[time-nuts] HP 10811A failure

Adrian rfnuts at arcor.de
Sat Oct 13 19:26:35 EDT 2012


A very good point!

I checked the output amplitude with a spectrum analyzer, a power meter 
and a scope, the latter with a 50 ohm load to the input.
I re-checked the power supply connections and can confirm they are the 
same as before.
I used three different power supplies for the oscillators and two for 
the heaters, still no difference.
But...

To make it short, your comments helped to get me back on track. Both 
beauties escaped unnecessary dismantling and are now working as they should.

Actually, the problem was caused by a long-term misunderstanding. I was 
always wondering why 'HP used simple stranded wire' and not coaxial 
cable on the 10 MHz output and EFC.
As long as I connected them on the bench, I replaced the 'missing' 
ground connection with a short wired croc clamp between coax and ground. 
Today I realized that the thin blue wire IS actually coax cable, so I 
should have connected the coax shield to the BNC ground on my newly 
built 2x 10811 enclosure. With the new wiring, the output ground had 
just become much more inductive, up to a point where the nominal source 
impedance of 50 ohms had increased to over 120 ohms, causing the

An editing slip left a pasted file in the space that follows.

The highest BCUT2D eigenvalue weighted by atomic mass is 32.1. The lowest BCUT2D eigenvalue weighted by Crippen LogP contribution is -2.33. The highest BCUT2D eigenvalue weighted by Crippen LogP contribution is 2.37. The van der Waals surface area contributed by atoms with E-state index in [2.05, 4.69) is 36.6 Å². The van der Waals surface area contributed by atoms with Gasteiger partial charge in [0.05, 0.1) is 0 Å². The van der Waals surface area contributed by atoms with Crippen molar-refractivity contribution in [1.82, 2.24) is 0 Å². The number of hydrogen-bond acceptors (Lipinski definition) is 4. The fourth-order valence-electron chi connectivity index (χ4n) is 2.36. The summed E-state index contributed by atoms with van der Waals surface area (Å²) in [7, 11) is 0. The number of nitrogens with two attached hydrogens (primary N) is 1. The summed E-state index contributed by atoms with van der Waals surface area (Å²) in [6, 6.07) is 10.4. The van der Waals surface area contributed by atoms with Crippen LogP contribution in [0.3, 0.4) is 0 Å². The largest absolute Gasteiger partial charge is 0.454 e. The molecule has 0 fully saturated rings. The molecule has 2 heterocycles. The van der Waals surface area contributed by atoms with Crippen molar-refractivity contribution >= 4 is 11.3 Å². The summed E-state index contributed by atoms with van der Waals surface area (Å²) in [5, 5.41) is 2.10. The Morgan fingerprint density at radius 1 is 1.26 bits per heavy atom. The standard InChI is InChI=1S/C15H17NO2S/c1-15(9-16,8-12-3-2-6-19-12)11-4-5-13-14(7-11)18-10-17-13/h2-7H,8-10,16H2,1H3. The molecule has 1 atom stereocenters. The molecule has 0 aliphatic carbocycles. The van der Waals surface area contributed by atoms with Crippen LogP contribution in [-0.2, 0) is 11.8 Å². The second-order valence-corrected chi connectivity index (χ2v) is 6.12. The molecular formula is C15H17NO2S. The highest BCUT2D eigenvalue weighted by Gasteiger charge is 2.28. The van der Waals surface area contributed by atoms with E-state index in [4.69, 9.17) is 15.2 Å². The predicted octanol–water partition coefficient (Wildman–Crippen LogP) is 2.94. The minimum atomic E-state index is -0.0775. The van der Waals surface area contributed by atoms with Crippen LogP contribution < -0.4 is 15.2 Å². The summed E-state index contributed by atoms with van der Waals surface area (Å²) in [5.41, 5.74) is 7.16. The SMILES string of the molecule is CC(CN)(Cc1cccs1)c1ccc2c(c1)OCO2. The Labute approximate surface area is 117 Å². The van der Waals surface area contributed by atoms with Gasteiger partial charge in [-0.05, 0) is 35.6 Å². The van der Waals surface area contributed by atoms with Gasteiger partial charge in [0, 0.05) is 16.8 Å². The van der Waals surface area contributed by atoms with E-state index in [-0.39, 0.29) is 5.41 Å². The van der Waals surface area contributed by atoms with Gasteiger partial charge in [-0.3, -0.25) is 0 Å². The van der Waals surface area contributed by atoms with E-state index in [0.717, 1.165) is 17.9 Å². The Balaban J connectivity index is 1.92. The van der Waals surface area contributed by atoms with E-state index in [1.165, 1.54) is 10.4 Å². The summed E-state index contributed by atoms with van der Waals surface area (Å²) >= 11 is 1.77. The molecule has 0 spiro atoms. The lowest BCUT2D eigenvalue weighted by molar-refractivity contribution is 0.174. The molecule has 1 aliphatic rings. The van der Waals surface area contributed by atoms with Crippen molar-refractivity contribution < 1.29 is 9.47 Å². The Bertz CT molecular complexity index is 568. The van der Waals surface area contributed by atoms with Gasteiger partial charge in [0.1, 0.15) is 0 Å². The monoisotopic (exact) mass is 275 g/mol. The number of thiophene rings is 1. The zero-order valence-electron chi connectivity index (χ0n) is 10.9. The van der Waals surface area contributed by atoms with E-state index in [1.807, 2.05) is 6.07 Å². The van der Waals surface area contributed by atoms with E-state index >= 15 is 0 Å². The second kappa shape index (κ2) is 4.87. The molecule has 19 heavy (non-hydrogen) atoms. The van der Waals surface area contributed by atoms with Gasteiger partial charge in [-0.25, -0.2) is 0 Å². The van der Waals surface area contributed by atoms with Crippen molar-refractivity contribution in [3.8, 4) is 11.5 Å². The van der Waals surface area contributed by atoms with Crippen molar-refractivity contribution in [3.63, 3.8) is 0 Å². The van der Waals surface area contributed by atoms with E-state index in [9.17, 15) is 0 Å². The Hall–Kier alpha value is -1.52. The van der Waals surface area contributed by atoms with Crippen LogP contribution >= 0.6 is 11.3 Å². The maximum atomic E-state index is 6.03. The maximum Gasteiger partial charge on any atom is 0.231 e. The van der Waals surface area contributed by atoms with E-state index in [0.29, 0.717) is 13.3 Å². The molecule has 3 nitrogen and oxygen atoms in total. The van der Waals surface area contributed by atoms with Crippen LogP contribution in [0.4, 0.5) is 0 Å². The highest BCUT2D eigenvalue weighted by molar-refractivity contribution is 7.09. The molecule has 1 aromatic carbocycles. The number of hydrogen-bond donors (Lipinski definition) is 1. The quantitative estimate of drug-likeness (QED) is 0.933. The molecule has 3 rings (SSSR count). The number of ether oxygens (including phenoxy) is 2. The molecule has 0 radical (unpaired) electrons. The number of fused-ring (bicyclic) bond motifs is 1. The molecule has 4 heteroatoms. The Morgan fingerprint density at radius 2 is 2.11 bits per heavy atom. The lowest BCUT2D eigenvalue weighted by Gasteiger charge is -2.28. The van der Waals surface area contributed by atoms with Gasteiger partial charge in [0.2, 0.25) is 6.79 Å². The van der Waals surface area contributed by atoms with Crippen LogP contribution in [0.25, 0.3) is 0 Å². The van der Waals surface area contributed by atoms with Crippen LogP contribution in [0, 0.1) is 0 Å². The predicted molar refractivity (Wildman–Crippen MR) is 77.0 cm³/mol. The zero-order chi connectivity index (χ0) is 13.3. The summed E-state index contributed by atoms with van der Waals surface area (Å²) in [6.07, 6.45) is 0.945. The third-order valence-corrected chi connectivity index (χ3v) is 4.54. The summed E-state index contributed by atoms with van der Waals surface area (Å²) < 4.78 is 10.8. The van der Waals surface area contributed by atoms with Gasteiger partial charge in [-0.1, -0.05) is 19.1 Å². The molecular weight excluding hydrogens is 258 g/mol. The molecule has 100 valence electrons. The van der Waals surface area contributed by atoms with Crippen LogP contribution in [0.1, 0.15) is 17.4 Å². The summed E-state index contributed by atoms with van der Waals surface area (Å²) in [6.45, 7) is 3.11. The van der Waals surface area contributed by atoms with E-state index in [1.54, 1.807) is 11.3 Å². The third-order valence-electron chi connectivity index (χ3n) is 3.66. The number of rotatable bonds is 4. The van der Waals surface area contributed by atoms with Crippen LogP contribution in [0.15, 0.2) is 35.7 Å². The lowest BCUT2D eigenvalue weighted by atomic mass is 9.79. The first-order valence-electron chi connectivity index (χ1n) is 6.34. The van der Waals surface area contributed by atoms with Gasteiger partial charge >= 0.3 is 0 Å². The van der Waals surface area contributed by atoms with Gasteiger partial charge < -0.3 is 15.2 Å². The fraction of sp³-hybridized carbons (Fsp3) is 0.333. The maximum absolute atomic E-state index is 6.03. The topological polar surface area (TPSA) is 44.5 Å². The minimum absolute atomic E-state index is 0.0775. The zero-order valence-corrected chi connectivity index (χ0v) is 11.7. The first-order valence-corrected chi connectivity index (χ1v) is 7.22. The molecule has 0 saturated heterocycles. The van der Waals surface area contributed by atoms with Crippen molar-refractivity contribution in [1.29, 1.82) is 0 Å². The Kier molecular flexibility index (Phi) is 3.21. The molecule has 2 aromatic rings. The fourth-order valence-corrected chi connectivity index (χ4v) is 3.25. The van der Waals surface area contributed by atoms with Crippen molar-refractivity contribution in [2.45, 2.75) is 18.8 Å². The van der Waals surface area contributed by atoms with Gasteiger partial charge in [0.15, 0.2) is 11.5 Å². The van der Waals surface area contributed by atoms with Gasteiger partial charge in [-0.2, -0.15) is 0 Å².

amplitude loss of some 3 dB and capturing noise.

Btw. the Sprague 6800 uF / 40 V from my R&S NGA power supply has indeed 
died, but independently of the osc. problem.

Adrian


GandalfG8 at aol.com schrieb:
> Perhaps a silly question, but as I get the impression that both seem  to
> have failed simultaneously with the same fault I'm just wondering  if you're
> sure it isn't what you're checking them with that's  developed a problem?
>   
> Regards
>   
> Nigel
> GM8PZR
>   
>   
> In a message dated 13/10/2012 13:52:46 GMT Daylight Time, rfnuts at arcor.de
> writes:
>
> Hi  All,
>
> both of my double oven 10811A's have been running flawlessly until  now
> when I noticed that the output power has dropped by about 3 dB  (measures
> only 4...4.5 dBm at 50 Ohm load), and the noise floor has gone  up by
> about 20 dB, while the frequency is still spot on.
>
> I used  them for various mesurements, so I can unfortunately not remember
> what  might have caused the failure. Only the 12V linear lab power supply
> that  fed the heaters had developed a completely dead filter cap, so the
> feeding  voltage was a 100 Hz sawtooth rather than DC. The heaters appear
> to be  still working though. I'm only using the internal heater. They
> draw some  700 mA at power up and drop to around 150 mA  each when warm.
> So the  oscillators are unlikely to be cooked inside. Something must have
> happened  to the 10 MHz output, possibly an ESD issue?
>
> Before I start taking them  apart, can anyone tell what has happened or
> what to look for  first?
>
> Regards,
> Adrian
>
>
>
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